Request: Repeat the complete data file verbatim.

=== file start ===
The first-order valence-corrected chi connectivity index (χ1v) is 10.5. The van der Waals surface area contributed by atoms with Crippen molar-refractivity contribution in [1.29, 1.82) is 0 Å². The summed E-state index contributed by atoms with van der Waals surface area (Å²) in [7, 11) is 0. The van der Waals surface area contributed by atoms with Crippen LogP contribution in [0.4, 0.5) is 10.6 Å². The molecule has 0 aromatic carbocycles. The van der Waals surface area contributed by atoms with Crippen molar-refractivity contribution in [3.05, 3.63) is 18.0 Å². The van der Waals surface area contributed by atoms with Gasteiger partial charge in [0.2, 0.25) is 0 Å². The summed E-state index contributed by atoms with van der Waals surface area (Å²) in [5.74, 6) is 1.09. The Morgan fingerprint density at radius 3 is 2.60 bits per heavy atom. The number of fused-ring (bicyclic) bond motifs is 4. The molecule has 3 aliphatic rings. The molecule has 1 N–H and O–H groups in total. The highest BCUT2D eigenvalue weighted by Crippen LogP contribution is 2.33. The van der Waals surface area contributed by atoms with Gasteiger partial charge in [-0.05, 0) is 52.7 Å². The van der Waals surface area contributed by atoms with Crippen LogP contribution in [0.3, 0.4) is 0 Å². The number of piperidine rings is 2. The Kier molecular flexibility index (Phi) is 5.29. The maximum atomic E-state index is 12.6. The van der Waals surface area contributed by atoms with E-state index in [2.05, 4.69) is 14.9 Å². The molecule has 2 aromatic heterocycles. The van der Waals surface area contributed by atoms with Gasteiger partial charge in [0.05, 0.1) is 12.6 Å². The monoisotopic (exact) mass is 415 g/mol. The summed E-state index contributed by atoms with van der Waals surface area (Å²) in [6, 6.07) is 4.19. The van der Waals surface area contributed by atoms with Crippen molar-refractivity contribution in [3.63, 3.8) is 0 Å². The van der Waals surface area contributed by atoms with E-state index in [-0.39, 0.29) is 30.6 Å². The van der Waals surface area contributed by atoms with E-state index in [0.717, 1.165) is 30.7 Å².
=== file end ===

The first-order valence-corrected chi connectivity index (χ1v) is 10.5. The van der Waals surface area contributed by atoms with Crippen molar-refractivity contribution in [1.29, 1.82) is 0 Å². The summed E-state index contributed by atoms with van der Waals surface area (Å²) in [7, 11) is 0. The van der Waals surface area contributed by atoms with Crippen LogP contribution in [0.4, 0.5) is 10.6 Å². The molecule has 0 aromatic carbocycles. The van der Waals surface area contributed by atoms with Crippen molar-refractivity contribution in [3.05, 3.63) is 18.0 Å². The van der Waals surface area contributed by atoms with Gasteiger partial charge in [0.2, 0.25) is 0 Å². The summed E-state index contributed by atoms with van der Waals surface area (Å²) in [5.74, 6) is 1.09. The Morgan fingerprint density at radius 3 is 2.60 bits per heavy atom. The number of fused-ring (bicyclic) bond motifs is 4. The molecule has 3 aliphatic rings. The molecule has 1 N–H and O–H groups in total. The highest BCUT2D eigenvalue weighted by Crippen LogP contribution is 2.33. The van der Waals surface area contributed by atoms with Gasteiger partial charge in [-0.05, 0) is 52.7 Å². The van der Waals surface area contributed by atoms with Crippen LogP contribution in [0.3, 0.4) is 0 Å². The number of piperidine rings is 2. The Kier molecular flexibility index (Phi) is 5.29. The maximum atomic E-state index is 12.6. The van der Waals surface area contributed by atoms with E-state index in [2.05, 4.69) is 14.9 Å². The molecule has 2 aromatic heterocycles. The van der Waals surface area contributed by atoms with Gasteiger partial charge in [0.05, 0.1) is 12.6 Å². The monoisotopic (exact) mass is 415 g/mol. The summed E-state index contributed by atoms with van der Waals surface area (Å²) in [6, 6.07) is 4.19. The van der Waals surface area contributed by atoms with Crippen molar-refractivity contribution in [3.63, 3.8) is 0 Å². The van der Waals surface area contributed by atoms with E-state index in [-0.39, 0.29) is 30.6 Å². The van der Waals surface area contributed by atoms with E-state index in [0.717, 1.165) is 30.7 Å².